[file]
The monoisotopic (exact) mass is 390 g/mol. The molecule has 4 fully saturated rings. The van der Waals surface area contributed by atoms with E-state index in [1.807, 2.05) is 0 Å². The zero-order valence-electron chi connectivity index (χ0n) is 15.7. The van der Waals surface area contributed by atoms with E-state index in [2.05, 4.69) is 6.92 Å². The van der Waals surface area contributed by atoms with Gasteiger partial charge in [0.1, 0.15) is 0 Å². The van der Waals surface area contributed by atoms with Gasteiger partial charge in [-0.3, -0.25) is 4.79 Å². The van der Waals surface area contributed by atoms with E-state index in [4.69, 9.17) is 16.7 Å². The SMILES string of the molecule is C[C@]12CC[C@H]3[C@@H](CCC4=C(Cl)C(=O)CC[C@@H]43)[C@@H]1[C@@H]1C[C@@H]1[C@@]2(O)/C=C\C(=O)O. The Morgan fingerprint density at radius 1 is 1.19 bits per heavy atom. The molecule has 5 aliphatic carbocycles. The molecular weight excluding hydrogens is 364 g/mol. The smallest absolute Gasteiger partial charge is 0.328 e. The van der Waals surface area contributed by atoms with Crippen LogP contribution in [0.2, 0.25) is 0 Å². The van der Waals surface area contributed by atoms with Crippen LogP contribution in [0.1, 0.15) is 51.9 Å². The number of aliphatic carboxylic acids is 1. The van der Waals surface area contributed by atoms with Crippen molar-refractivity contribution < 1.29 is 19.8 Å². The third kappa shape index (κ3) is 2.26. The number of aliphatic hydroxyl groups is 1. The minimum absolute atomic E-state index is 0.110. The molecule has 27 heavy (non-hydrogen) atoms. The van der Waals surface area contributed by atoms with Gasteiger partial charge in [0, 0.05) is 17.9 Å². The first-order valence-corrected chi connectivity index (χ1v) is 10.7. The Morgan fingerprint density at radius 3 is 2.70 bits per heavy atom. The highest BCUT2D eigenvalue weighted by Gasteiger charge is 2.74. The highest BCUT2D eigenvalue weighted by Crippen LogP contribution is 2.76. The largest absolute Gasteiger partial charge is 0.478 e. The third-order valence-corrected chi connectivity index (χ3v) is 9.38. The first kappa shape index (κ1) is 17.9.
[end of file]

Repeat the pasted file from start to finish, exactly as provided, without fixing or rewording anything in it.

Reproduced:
The monoisotopic (exact) mass is 390 g/mol. The molecule has 4 fully saturated rings. The van der Waals surface area contributed by atoms with E-state index in [1.807, 2.05) is 0 Å². The zero-order valence-electron chi connectivity index (χ0n) is 15.7. The van der Waals surface area contributed by atoms with E-state index in [2.05, 4.69) is 6.92 Å². The van der Waals surface area contributed by atoms with Gasteiger partial charge in [0.1, 0.15) is 0 Å². The van der Waals surface area contributed by atoms with Gasteiger partial charge in [-0.3, -0.25) is 4.79 Å². The van der Waals surface area contributed by atoms with E-state index in [4.69, 9.17) is 16.7 Å². The SMILES string of the molecule is C[C@]12CC[C@H]3[C@@H](CCC4=C(Cl)C(=O)CC[C@@H]43)[C@@H]1[C@@H]1C[C@@H]1[C@@]2(O)/C=C\C(=O)O. The Morgan fingerprint density at radius 1 is 1.19 bits per heavy atom. The molecule has 5 aliphatic carbocycles. The molecular weight excluding hydrogens is 364 g/mol. The smallest absolute Gasteiger partial charge is 0.328 e. The van der Waals surface area contributed by atoms with Crippen LogP contribution in [0.2, 0.25) is 0 Å². The van der Waals surface area contributed by atoms with Crippen LogP contribution in [0.1, 0.15) is 51.9 Å². The number of aliphatic carboxylic acids is 1. The van der Waals surface area contributed by atoms with Crippen molar-refractivity contribution < 1.29 is 19.8 Å². The third kappa shape index (κ3) is 2.26. The number of aliphatic hydroxyl groups is 1. The minimum absolute atomic E-state index is 0.110. The molecule has 27 heavy (non-hydrogen) atoms. The van der Waals surface area contributed by atoms with Gasteiger partial charge in [0, 0.05) is 17.9 Å². The first-order valence-corrected chi connectivity index (χ1v) is 10.7. The Morgan fingerprint density at radius 3 is 2.70 bits per heavy atom. The highest BCUT2D eigenvalue weighted by Gasteiger charge is 2.74. The highest BCUT2D eigenvalue weighted by Crippen LogP contribution is 2.76. The largest absolute Gasteiger partial charge is 0.478 e. The third-order valence-corrected chi connectivity index (χ3v) is 9.38. The first kappa shape index (κ1) is 17.9.